I’m sorry there was no week 5, but life caught up with me. Enjoy ❤
52 Week Book Challenge 2013, Book Reviews
52 Week Book Challenge, 52WBC, book challenge, Book Review, Books, Life of Pi, Man Booker Prize, Reading, video, Video blogging, Yann Martel, YouTube
February 11, 2013 at 01:17
I hated this book. Couldn’t stand it. I kept reading because everyone insisted it was fantastic, but I just couldn’t get into it at all. It baffles me that being stranded on a rowboat with a freaking tiger could be boring, but it was.
And it’s not a matter of being bored by the philosophy because I really like philosophy. The story was just dull to me.
Also, what the heck was up with that island?
February 17, 2013 at 04:14
True. Some writing styles just don’t mesh with people. Have you ever read The Alchemist? It’s got a ton of philosophy, but I know some people hated how it was written. I didn’t mind it, it made me think.
You would think being on a boat with a tiger would be more exciting… poor thing was just so listless that it didn’t do much.
February 18, 2013 at 10:05
I wouldn’t say the tiger was ‘listless’, at least not to begin with. We see a very limited view of the tiger though, only though Pi’s mind, which is unreliable to begin with.
I have to say that I love the fact that the tiger is called Richard Parker. It’s just so surreal. I think it comes down to the way Pi is trying to humanise the tiger, and in his malhourished mind, he thinks that he is forming a sort of friendship with it when actually the tiger is just being a tiger, and there is not really any relationship between the two that goes beyond animal instinct.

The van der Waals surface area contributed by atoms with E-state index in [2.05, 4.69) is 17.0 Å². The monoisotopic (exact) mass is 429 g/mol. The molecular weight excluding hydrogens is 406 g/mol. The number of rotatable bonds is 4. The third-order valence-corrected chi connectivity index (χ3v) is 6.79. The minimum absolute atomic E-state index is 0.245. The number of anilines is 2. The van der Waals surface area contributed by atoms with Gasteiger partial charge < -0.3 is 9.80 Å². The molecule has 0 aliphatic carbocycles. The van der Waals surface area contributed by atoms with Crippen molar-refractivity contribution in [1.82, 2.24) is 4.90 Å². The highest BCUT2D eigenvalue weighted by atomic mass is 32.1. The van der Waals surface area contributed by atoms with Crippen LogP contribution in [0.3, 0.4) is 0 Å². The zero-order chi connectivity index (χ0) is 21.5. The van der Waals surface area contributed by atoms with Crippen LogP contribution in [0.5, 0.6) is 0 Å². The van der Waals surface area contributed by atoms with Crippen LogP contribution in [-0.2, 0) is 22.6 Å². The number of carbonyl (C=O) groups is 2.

February 18, 2013 at 09:57
I did like it. It’s not on my list of favourite books, but I certainly don’t regret reading it.
That island was… well, yeah. o.o
February 16, 2013 at 23:08
I read this book last summer and had very mixed feelings about it.
on the one hand, I loved, as you mentioned, Pi’s triple-faith, and deep spirituality. As a not-very-religious-but-interested-in-religion person myself, I loved reading about how one person could accept different faiths as complementary rather than contradictory. However, I took some issue with his scorn of agnosticism (and confusion of agnosticism with atheism!) as a self-identified agnostic.
I also liked the subversive ending, for the same reasons you mentioned. I wonder if it’s only me, but I actually find the story with the animals more believable than the one with the humans!
But the majority of the book left me frustrated, mostly with Pi’s dull, holier-than-thou voice. There are a few really nice quotes, as you said, but most of the time it felt to me like he was preaching down to me. I suppose he has some right to from surviving such a journey, but it still alienated me.
It leaves me wondering if the real Pi Patel was truly like that (it was based on a true story if I recall correctly?) or if it is simply an overexaggeration by the author to give the story more of a hook.
February 17, 2013 at 04:11
I don’t remember the “dull, holier-than-thou voice”. :p Maybe I should read it again, now that I am older and so much more mature.
I believe the one with the animals. It makes more sense than it doesn’t, in my view. It does really connect with choosing which is true and having that faith about it.
February 18, 2013 at 11:58